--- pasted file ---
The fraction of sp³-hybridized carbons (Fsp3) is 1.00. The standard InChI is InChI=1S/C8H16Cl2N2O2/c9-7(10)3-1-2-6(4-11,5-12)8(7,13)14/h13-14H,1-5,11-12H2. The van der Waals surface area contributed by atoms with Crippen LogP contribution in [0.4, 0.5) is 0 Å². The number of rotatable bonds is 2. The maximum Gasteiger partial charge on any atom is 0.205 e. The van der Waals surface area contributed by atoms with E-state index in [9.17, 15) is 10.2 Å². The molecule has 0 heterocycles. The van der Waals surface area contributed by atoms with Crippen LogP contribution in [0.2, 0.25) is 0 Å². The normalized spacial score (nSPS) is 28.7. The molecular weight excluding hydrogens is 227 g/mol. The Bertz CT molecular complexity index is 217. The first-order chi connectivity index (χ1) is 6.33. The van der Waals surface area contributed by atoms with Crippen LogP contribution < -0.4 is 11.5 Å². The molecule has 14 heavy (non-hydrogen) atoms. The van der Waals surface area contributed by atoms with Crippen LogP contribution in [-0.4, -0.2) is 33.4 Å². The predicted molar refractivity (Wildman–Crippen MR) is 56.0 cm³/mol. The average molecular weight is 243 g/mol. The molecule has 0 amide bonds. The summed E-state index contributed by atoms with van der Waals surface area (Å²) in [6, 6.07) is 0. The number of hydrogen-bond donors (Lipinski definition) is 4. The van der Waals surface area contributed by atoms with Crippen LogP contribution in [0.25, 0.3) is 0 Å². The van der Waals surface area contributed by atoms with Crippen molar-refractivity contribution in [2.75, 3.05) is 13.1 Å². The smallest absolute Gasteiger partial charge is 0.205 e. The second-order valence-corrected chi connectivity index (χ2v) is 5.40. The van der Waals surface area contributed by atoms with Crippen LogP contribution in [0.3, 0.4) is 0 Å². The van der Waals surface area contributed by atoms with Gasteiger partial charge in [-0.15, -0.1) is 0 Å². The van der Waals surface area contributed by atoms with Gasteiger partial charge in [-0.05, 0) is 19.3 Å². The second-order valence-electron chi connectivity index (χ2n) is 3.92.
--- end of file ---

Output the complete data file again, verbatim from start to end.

The fraction of sp³-hybridized carbons (Fsp3) is 1.00. The standard InChI is InChI=1S/C8H16Cl2N2O2/c9-7(10)3-1-2-6(4-11,5-12)8(7,13)14/h13-14H,1-5,11-12H2. The van der Waals surface area contributed by atoms with Crippen LogP contribution in [0.4, 0.5) is 0 Å². The number of rotatable bonds is 2. The maximum Gasteiger partial charge on any atom is 0.205 e. The van der Waals surface area contributed by atoms with E-state index in [9.17, 15) is 10.2 Å². The molecule has 0 heterocycles. The van der Waals surface area contributed by atoms with Crippen LogP contribution in [0.2, 0.25) is 0 Å². The normalized spacial score (nSPS) is 28.7. The molecular weight excluding hydrogens is 227 g/mol. The Bertz CT molecular complexity index is 217. The first-order chi connectivity index (χ1) is 6.33. The van der Waals surface area contributed by atoms with Crippen LogP contribution < -0.4 is 11.5 Å². The molecule has 14 heavy (non-hydrogen) atoms. The van der Waals surface area contributed by atoms with Crippen LogP contribution in [-0.4, -0.2) is 33.4 Å². The predicted molar refractivity (Wildman–Crippen MR) is 56.0 cm³/mol. The average molecular weight is 243 g/mol. The molecule has 0 amide bonds. The summed E-state index contributed by atoms with van der Waals surface area (Å²) in [6, 6.07) is 0. The number of hydrogen-bond donors (Lipinski definition) is 4. The van der Waals surface area contributed by atoms with Crippen LogP contribution in [0.25, 0.3) is 0 Å². The van der Waals surface area contributed by atoms with Crippen molar-refractivity contribution in [2.75, 3.05) is 13.1 Å². The smallest absolute Gasteiger partial charge is 0.205 e. The second-order valence-corrected chi connectivity index (χ2v) is 5.40. The van der Waals surface area contributed by atoms with Crippen LogP contribution in [0.3, 0.4) is 0 Å². The van der Waals surface area contributed by atoms with Gasteiger partial charge in [-0.15, -0.1) is 0 Å². The van der Waals surface area contributed by atoms with Gasteiger partial charge in [-0.05, 0) is 19.3 Å². The second-order valence-electron chi connectivity index (χ2n) is 3.92.